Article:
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Toyota Mirai Coming to Japan and California

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Toyota Mirai, the world's first production hydrogen fuel cell vehicle, is changing everything.
Toyota Mirai, the world’s first production hydrogen fuel cell vehicle, is changing everything.

The 2016 Toyota Mirai, world’s first production hydrogen fuel cell vehicle, will arrive in California and Japan dealers by the second half of 2015, along with a special perk, free hydrogen fuel for the duration of the lease!

While none of the technologies in the Mirai are particularly new, Toyota put them together in a way that have never been seen in the automotive industry. Like plug-in hybrid electric vehicles, the Toyota Mirai is equipped with a NiMH (nickel-metal hydride) battery pack, CHAdeMO fast-charging coupler, and electric motor-generators.

The similarities between PHEVs and HFCVs (hydrogen fuel cell vehicles) end there, however, since the car doesn’t have an internal combustion engine and liquid fuel tank. Instead, the main energy source is provided by the hydrogen fuel cell, which combines onboard hydrogen fuel with atmospheric oxygen. The result is water vapor and electricity, which is used to power vehicle systems and move the vehicle.

The Toyota Mirai’s 5 kg hydrogen fuel tank gives the car a range of about 300 miles, about the same as the 85 kWh Tesla Model S. Unlike the Tesla Model S 85 kWh BEV (battery electric vehicle), The Toyota Mirai requires minutes to fill its tanks with hydrogen fuel. There is one caveat, however, much the same as experienced by early adopters of BEV technology, the lack of abundant recharging stations, so the first hydrogen fuel cell vehicles will go where the infrastructure is strongest, Japan and California, specifically.

Two interesting facets of note come to mind with regards to the unique hydrogen fuel cell powertrain in the Toyota Mirai. Like BEVs, the it generates no emissions on its own, but can be calculated based on fuel source. If generated by renewable energy sources, hydrogen fuel cell vehicle emissions are significantly reduced. Also, like PHEVs with V2B (vehicle-to-building) capabilities, the four-door sedan can provide up to 60 kWh of power to a home or office, via the CHAdeMO connector in the trunk. A 100 VAC 1500 W accessory socket is also available for direct connection to the DC-AC converter.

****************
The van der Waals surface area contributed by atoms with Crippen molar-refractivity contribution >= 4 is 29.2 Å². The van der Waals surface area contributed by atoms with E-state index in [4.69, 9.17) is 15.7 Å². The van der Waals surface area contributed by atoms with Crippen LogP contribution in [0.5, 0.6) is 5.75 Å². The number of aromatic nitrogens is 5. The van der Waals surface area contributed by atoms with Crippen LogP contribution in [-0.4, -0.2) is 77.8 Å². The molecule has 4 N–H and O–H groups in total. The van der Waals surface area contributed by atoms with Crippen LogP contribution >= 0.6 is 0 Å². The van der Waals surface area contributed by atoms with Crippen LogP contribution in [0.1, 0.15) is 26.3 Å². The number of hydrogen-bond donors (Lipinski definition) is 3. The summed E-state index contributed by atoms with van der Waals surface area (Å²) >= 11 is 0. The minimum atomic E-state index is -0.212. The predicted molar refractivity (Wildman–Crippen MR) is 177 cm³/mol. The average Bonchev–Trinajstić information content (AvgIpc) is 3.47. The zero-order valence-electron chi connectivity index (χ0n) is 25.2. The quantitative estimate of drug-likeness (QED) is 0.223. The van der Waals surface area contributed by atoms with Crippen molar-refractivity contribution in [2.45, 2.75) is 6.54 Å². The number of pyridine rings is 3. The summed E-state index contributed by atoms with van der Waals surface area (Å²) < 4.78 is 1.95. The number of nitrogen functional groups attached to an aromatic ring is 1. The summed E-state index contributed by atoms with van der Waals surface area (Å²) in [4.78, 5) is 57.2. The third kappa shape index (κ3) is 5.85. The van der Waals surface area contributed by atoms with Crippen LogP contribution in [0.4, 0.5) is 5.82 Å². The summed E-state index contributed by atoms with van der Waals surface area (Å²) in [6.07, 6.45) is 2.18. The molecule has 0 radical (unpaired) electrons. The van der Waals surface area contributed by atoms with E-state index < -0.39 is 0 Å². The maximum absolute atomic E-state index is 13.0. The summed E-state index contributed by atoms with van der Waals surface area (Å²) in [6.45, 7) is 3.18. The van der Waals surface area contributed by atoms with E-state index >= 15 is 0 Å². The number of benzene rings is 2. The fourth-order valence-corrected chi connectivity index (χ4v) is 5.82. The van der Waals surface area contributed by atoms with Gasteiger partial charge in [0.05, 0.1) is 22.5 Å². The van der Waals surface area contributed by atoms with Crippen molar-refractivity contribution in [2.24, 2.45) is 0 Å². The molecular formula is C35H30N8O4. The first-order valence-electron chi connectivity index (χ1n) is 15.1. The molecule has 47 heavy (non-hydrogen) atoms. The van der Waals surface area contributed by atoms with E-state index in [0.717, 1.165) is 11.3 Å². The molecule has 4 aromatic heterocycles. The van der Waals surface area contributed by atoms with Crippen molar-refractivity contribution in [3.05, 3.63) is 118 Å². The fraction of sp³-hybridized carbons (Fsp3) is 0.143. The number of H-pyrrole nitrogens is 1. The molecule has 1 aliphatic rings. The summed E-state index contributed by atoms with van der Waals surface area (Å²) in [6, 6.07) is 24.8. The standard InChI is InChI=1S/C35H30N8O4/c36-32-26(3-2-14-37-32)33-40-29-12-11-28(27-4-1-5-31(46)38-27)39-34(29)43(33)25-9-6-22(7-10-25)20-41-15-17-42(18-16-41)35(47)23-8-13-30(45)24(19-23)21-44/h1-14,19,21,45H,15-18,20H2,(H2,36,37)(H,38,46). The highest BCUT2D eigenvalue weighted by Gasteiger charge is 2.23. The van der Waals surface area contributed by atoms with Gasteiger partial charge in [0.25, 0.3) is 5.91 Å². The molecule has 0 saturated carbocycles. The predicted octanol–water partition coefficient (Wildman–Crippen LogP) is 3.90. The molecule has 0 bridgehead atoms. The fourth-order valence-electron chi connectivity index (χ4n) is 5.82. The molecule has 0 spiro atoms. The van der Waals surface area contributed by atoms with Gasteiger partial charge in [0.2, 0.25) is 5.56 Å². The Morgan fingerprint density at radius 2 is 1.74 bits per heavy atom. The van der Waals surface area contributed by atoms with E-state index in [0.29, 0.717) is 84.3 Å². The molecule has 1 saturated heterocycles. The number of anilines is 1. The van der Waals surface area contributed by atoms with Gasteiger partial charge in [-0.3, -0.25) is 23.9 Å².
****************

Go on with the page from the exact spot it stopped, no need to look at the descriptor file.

Finally, good news for new Toyota Mirai owners, as they won’t have to worry about how much a tank of hydrogen fuel costs. Toyota will provide a fuel subsidy of about $2,500 per year for the first three years of the lease. Assuming $50 per fillup, at $10/kg H2, and an estimated 300-mile range, that’s about 45,000 miles of free driving!

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1 COMMENT

  1. “Like plug-in hybrid electric vehicles, the Toyota Mirai is equipped with an NiMH (nickel-metal hydride) battery pack, CHAdeMO fast-charging coupler, and electric motor-generators.”

    Not quite… no CHAdeMO fast charging coupler, as it cannot be charged like a PHEV. It has several ports for PULLING energy from the fuel cell, not CHARGING the very small (1.4kwh) NiMH battery.

    The battery is there as a form of load leveler for the fuel cell, and for soaking up regenerative braking power.

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